It turns out that a few SMT resistors set the output screen resolution. After desoldering the appropriate resistors, [Igor] bought a new 7″ LCD screen online only to find out that it has a high-voltage backlight and that he’d need to build an inverter (and hide the noisy circuit inside his oscilloscope). Not daunted, he went digging through his junk box until he found a backlight panel of the right size from another display.
Yet more small soldering, and he had frankensteined a new backlight into place. Of course, the larger LCD won’t fit the case without some cutting, double-sided tape, and a healthy dose of black tape all around insulates the loose electricals. Et voilá!
We have to hand it to [Igor], he’s got moxie. It’s an ugly hack, but it’s a definite screen upgrade, and a lesser hacker would have stopped after flashing the wrong firmware and thrown the thing in the trash. We’d be proud to have that scope sitting on our desk; it’s a definite conversation starter, and a badge of courage to boot.
We recently reported on the amateur scientific work of Forrest Mims. Forrest is somewhat unique in being an amateur scientist who has consistently published his work in leading scientific journals. One area of scientific investigation has however attracted amateur scientific contributions of the highest quality almost since its inception, amateur astronomy.
You’ve likely heard of amateur astronomers like David Levy co-discoverer of the Comet Shoemaker–Levy 9 comet, and citizen science projects like galaxy zoo. But the history of amateur astronomy goes back far further than this, in fact as far back as 1781 William Herschel discovered the planet Uranus while employed as a Musician. Another entertainer of sorts, 1930s British comic actor, Will Hay, also made significant contributions discovering a “Great White Spot” on Saturn in-between films roles. Will was an avid amateur astronomer who regularly published his observations.
His belief that astronomy allows us to see humanity’s place in the universe in its true proportion led him to claim “If we were all astronomers there’d be no more war”.
While Will recorded his observations, hand drawn, in a log book. Modern astronomers digitally image the night sky. Digital cameras are of course optimized around the human visual system (as we recently discussed) making them less than ideal for astrophotography. Hackers have therefore made a number of innovations, one of the more audacious being the removal of the Bayer filter:
We have been amazed by all of the talented people who submitted workshop proposals for the Hackaday SuperConference. With proposals made, and invitations accepted it’s time to announce the full slate of workshops you’ll find at this epic event.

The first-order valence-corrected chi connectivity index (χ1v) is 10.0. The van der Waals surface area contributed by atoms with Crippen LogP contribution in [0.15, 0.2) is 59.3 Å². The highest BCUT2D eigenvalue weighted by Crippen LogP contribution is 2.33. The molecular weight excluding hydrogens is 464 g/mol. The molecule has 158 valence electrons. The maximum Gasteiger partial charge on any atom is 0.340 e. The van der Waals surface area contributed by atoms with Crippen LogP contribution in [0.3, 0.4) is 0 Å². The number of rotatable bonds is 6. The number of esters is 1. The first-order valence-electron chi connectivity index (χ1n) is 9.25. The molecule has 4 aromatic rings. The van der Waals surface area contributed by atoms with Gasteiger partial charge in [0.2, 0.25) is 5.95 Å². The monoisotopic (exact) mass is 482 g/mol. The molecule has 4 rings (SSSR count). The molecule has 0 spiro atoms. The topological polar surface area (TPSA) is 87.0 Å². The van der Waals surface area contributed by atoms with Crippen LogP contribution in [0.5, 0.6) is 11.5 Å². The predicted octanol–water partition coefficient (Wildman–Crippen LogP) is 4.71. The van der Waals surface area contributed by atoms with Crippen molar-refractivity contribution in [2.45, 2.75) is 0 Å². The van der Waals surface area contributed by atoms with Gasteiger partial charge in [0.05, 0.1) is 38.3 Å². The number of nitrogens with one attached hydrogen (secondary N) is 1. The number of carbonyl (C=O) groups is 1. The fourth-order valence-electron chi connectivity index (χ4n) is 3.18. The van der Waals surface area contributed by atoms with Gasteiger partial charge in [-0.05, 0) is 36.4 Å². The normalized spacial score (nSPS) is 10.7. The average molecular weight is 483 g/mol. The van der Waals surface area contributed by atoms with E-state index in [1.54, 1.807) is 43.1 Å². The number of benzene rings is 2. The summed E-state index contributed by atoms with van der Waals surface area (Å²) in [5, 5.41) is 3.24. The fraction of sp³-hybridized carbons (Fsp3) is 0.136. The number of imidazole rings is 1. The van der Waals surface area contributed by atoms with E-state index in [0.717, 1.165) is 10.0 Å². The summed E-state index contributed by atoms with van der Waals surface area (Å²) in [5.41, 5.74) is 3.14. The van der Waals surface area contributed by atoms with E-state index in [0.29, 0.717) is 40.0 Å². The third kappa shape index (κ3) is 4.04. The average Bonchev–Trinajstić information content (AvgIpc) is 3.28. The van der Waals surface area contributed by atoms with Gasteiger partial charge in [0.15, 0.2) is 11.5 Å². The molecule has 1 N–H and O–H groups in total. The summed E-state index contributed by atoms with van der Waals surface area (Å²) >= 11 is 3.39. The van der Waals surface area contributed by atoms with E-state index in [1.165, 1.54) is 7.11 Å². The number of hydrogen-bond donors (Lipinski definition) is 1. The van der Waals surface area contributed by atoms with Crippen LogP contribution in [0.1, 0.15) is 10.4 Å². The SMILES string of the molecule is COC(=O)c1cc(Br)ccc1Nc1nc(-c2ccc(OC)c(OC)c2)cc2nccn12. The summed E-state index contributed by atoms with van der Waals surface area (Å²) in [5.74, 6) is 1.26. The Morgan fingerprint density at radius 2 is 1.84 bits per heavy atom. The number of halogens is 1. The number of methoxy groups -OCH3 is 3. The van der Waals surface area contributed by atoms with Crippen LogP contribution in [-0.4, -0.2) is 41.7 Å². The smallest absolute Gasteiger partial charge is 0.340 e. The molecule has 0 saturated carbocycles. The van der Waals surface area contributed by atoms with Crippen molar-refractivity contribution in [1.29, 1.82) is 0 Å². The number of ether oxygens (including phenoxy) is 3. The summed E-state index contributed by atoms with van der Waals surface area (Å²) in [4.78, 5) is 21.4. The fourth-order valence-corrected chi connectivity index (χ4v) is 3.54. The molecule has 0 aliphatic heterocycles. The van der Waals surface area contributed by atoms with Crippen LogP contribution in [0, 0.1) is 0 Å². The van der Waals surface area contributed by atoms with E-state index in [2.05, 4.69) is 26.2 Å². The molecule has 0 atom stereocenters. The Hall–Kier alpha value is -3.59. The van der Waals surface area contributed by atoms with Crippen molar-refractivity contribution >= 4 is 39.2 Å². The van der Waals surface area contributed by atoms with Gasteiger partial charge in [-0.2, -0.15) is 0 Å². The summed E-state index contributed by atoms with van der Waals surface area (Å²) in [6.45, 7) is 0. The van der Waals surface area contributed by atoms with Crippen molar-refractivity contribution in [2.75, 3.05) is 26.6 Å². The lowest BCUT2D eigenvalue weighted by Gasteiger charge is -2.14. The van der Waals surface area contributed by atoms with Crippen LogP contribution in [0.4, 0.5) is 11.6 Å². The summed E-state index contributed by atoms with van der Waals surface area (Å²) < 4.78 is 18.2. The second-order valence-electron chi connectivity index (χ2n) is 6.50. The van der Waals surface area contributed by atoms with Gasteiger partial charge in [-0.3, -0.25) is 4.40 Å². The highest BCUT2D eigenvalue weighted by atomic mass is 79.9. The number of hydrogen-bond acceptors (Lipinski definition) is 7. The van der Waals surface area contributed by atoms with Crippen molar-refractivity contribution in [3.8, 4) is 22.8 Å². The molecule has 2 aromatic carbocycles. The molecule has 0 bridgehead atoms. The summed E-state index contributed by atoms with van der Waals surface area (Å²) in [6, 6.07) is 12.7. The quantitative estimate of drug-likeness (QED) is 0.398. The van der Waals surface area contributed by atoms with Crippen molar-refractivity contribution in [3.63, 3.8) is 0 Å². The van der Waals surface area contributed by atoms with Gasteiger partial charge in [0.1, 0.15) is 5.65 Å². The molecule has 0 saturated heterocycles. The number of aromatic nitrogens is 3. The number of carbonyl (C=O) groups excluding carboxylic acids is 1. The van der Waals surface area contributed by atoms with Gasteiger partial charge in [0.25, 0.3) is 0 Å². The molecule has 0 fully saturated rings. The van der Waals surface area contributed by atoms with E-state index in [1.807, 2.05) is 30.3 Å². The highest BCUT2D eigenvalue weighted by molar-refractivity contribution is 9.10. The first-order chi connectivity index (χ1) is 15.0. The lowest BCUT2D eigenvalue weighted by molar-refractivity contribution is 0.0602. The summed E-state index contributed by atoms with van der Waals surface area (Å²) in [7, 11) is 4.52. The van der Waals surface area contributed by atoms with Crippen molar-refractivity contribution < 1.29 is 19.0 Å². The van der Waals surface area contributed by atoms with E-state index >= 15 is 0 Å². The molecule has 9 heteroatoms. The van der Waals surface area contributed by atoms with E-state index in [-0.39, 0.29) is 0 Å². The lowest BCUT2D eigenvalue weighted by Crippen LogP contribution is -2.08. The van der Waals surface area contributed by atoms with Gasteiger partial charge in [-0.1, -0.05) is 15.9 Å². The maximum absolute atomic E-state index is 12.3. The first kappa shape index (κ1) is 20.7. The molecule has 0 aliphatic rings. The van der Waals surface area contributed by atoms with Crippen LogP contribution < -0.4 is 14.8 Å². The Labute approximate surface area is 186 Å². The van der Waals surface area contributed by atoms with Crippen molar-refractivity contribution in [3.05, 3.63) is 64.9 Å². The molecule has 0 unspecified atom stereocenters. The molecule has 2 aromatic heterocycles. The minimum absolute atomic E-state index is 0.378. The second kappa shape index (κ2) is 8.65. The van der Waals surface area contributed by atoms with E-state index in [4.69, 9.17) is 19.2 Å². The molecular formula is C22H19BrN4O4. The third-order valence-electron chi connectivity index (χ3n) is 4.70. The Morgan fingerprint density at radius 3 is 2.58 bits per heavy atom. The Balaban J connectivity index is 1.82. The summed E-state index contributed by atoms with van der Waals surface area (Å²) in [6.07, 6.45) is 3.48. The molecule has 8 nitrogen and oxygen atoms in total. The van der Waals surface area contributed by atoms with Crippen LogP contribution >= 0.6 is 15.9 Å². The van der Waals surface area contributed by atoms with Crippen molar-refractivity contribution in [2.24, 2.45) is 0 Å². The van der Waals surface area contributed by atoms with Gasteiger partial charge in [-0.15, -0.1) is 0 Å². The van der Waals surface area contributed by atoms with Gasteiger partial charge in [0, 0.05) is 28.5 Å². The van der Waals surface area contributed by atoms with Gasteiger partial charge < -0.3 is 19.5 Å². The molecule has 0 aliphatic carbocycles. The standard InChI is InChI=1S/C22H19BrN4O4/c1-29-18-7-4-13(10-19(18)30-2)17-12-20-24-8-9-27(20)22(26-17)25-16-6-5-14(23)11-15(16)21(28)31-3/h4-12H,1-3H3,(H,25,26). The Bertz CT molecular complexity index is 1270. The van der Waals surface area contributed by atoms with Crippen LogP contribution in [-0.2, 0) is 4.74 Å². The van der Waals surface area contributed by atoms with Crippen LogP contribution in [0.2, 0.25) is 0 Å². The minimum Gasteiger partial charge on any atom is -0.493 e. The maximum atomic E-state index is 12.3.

For those just tuning in, Hackaday will host the hardware con you’ve been waiting for on November 14th and 15th at DogPatch Studios in San Francisco. The gorgeous venue will be packed with amazing people, both presenters and attendees. A single talk track will run the entire weekend while multiple workshops run on a different floor.
Bitcoin, the libertarian’s dream currency, is far past the heady days of late 2013. When one Bitcoin was worth $1000 USD, there was no end to what could be done; new, gigantic mining rigs were being created, every online store jumped onto the bandwagon, and the price of Bitcoin inevitably crashed. Right now, the exchange rate sits at about $280 USD per coin, valuing all the Bitcoins ever mined somewhere around $4 Billion USD. That’s a lot of coins out there, and a lot of miners constantly verifying the integrity of the greatest thing to come from the Bitcoin community: the blockchain.
The bitcoin is just a record, or the ledger, of every transaction that has ever occurred on the Bitcoin network. It’s distributed, and the act of mining coins creates new blocks, or another set of data committed to the blockchain for eternity. While magical Internet money™ is by far the most visible product of the blockchain, developers, investors, and other people in the know are gushing about the possibilities of what can be done with a distributed record that can’t practically be altered and can’t be deleted.
Bitcoin and other cryptocurrencies are not just a completely anonymous payment system; that’s only a side effect of the blockchain. The blockchain is the only inherently valuable part of a bitcoin; each transaction is logged in the blockchain, providing incredible security over how every coin is spent. No currency in the history of mankind has ever had a record of how every dollar or denarius is spent, and at the very least makes for very interesting economics research. Now, thousands of researchers across the globe are wondering what else the blockchain can do; tapping the power of the most powerful computer on the planet must have some interesting applications, and in the last few months, a few ideas have popped up.